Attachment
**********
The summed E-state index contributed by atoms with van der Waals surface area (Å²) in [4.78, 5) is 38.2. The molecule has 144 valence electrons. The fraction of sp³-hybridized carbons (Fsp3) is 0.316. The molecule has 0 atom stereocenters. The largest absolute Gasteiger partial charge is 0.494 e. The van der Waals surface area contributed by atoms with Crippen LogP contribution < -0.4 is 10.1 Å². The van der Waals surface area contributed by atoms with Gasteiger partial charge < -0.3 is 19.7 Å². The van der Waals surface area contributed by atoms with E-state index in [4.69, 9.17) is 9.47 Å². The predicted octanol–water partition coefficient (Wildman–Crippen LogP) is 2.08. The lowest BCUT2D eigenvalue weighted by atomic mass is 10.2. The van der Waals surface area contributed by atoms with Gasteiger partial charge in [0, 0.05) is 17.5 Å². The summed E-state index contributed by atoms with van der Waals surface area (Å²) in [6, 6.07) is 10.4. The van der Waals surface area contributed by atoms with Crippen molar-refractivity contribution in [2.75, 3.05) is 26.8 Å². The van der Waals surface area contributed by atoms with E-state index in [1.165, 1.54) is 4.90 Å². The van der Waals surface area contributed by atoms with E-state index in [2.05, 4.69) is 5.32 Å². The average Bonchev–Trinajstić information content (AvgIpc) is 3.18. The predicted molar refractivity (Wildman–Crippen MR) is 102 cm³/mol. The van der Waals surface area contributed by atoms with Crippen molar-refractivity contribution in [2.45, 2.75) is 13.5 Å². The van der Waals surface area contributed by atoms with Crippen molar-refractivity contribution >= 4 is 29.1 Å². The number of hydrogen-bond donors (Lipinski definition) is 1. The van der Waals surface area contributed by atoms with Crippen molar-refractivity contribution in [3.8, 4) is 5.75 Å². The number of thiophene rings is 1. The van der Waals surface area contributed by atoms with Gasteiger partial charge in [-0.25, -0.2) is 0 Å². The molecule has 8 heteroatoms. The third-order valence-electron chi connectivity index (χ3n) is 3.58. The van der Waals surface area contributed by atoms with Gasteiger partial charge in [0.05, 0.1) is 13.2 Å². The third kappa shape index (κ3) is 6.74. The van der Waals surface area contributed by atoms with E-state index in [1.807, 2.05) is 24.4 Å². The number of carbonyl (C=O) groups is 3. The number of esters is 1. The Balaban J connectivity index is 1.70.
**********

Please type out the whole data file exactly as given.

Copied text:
The summed E-state index contributed by atoms with van der Waals surface area (Å²) in [4.78, 5) is 38.2. The molecule has 144 valence electrons. The fraction of sp³-hybridized carbons (Fsp3) is 0.316. The molecule has 0 atom stereocenters. The largest absolute Gasteiger partial charge is 0.494 e. The van der Waals surface area contributed by atoms with Crippen LogP contribution < -0.4 is 10.1 Å². The van der Waals surface area contributed by atoms with Gasteiger partial charge < -0.3 is 19.7 Å². The van der Waals surface area contributed by atoms with E-state index in [4.69, 9.17) is 9.47 Å². The predicted octanol–water partition coefficient (Wildman–Crippen LogP) is 2.08. The lowest BCUT2D eigenvalue weighted by atomic mass is 10.2. The van der Waals surface area contributed by atoms with Gasteiger partial charge in [0, 0.05) is 17.5 Å². The summed E-state index contributed by atoms with van der Waals surface area (Å²) in [6, 6.07) is 10.4. The van der Waals surface area contributed by atoms with Crippen molar-refractivity contribution in [2.75, 3.05) is 26.8 Å². The van der Waals surface area contributed by atoms with E-state index in [1.165, 1.54) is 4.90 Å². The van der Waals surface area contributed by atoms with E-state index in [2.05, 4.69) is 5.32 Å². The average Bonchev–Trinajstić information content (AvgIpc) is 3.18. The predicted molar refractivity (Wildman–Crippen MR) is 102 cm³/mol. The van der Waals surface area contributed by atoms with Crippen molar-refractivity contribution in [2.45, 2.75) is 13.5 Å². The van der Waals surface area contributed by atoms with Crippen molar-refractivity contribution >= 4 is 29.1 Å². The number of hydrogen-bond donors (Lipinski definition) is 1. The van der Waals surface area contributed by atoms with Crippen molar-refractivity contribution in [3.8, 4) is 5.75 Å². The number of thiophene rings is 1. The van der Waals surface area contributed by atoms with Gasteiger partial charge in [-0.25, -0.2) is 0 Å². The molecule has 8 heteroatoms. The third-order valence-electron chi connectivity index (χ3n) is 3.58. The van der Waals surface area contributed by atoms with Gasteiger partial charge in [0.05, 0.1) is 13.2 Å². The third kappa shape index (κ3) is 6.74. The van der Waals surface area contributed by atoms with E-state index in [1.807, 2.05) is 24.4 Å². The number of carbonyl (C=O) groups is 3. The number of esters is 1. The Balaban J connectivity index is 1.70.